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April 13, 2008

The trial of Robert Garrow Sr.

LAKE PLEASANT -- Robert Garrow went on trial for murder nine months after his capture in the largest manhunt in New York history.

The courtroom drama started in June 1974 lasted 15 days and ended with a guilty verdict.

Garrow was convicted of the murder of Phillip Domblewski, 19, a Schenectady man who had been camping with friends in the Town of Wells in Hamilton County.

He later pleaded guilty to killing hikers Susan Petz and Donald Porter, along with a young hitchhiker, Alicia Hauck, in Syracuse, Onondaga County.

Hamilton County Judge George Marthen, now deceased, presided at the trial, and the district attorney was William Intemann.

Garrow's attorneys were Frank Armani and Francis Belge, appointed as public defenders. Belge has since died.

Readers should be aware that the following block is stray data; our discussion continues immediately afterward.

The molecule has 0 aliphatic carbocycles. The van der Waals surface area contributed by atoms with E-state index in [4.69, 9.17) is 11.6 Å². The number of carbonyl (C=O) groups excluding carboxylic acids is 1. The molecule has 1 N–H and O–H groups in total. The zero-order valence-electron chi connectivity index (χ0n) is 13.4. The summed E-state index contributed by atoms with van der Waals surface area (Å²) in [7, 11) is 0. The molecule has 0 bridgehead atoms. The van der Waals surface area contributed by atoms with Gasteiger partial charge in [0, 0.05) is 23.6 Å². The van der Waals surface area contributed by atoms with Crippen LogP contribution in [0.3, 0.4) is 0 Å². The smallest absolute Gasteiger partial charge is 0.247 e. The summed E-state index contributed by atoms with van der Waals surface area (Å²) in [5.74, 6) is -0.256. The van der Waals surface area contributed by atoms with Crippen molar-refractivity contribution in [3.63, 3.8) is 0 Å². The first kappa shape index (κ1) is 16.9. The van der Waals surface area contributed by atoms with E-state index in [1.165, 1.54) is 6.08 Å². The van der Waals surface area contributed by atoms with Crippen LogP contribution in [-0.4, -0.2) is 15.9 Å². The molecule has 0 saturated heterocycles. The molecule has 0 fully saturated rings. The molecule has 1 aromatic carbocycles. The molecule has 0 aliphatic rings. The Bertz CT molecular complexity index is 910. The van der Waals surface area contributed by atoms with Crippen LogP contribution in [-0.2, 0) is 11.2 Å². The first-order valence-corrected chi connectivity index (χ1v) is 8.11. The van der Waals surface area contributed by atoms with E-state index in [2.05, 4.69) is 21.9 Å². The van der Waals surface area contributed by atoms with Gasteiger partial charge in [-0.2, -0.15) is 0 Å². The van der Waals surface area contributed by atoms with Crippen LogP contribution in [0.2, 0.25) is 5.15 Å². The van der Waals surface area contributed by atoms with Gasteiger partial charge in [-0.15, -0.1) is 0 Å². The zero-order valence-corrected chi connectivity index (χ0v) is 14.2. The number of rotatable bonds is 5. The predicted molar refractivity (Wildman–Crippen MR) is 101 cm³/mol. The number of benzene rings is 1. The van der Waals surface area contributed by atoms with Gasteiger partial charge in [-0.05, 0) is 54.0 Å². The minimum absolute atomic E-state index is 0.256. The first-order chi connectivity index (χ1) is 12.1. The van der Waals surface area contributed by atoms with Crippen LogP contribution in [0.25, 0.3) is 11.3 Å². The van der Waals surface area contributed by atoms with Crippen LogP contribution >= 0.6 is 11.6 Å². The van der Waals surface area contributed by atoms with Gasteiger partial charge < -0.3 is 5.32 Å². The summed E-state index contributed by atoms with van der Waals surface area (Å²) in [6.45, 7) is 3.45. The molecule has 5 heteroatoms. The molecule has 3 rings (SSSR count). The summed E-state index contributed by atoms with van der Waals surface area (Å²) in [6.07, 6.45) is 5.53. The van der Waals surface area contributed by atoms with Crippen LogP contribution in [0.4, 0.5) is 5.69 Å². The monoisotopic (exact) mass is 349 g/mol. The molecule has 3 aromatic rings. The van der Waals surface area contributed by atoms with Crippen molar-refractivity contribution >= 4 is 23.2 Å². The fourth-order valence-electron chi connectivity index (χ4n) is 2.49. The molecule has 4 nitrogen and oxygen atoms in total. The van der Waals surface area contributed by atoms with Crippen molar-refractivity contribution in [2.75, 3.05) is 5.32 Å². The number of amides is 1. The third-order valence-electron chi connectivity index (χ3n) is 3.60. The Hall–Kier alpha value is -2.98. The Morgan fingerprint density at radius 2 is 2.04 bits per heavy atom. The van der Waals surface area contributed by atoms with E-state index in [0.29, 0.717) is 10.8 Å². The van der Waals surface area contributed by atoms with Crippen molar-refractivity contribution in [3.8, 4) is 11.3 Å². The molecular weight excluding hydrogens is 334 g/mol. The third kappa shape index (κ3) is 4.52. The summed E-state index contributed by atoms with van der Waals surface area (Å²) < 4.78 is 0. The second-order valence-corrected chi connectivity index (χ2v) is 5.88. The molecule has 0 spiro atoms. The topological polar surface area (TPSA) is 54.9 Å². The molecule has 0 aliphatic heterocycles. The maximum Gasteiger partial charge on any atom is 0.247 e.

METHODICAL MURDER

At the trial, the jury disregarded an insanity defense because Garrow had so methodically stabbed Domblewski. The prosecution introduced evidence that an insane killer stabs randomly, not in a neat row as Garrow had done.

At trial, the alleged murderer hid his face in his hands or with a newspaper; jurors saw only the top of his head.

On July 1, 1974, Marthen sentenced Garrow to serve 25 years to life for killing Domblewski.

Before the trial, Armani and Belge had tried to negotiate a plea deal for their client by trading the location of Susan Petz's body, using the attorney-client privileged information Garrow had given them.

The idea failed, and her badly decomposed body was found without their help in a mine shaft in Mineville in December 1973.

TROUBLED YOUTH

Garrow was born in 1936 to Robert and Marguerite Garrow, who lived in Mineville, a hamlet in the Town of Moriah. His mother made him wear his sister's clothes to humiliate him, and his father, a miner for what became the Republic Steel iron mines in the town, beat him. He eventually smashed his father's face in a fight and was committed to the Rochester State Industrial School, a home for troubled youths.

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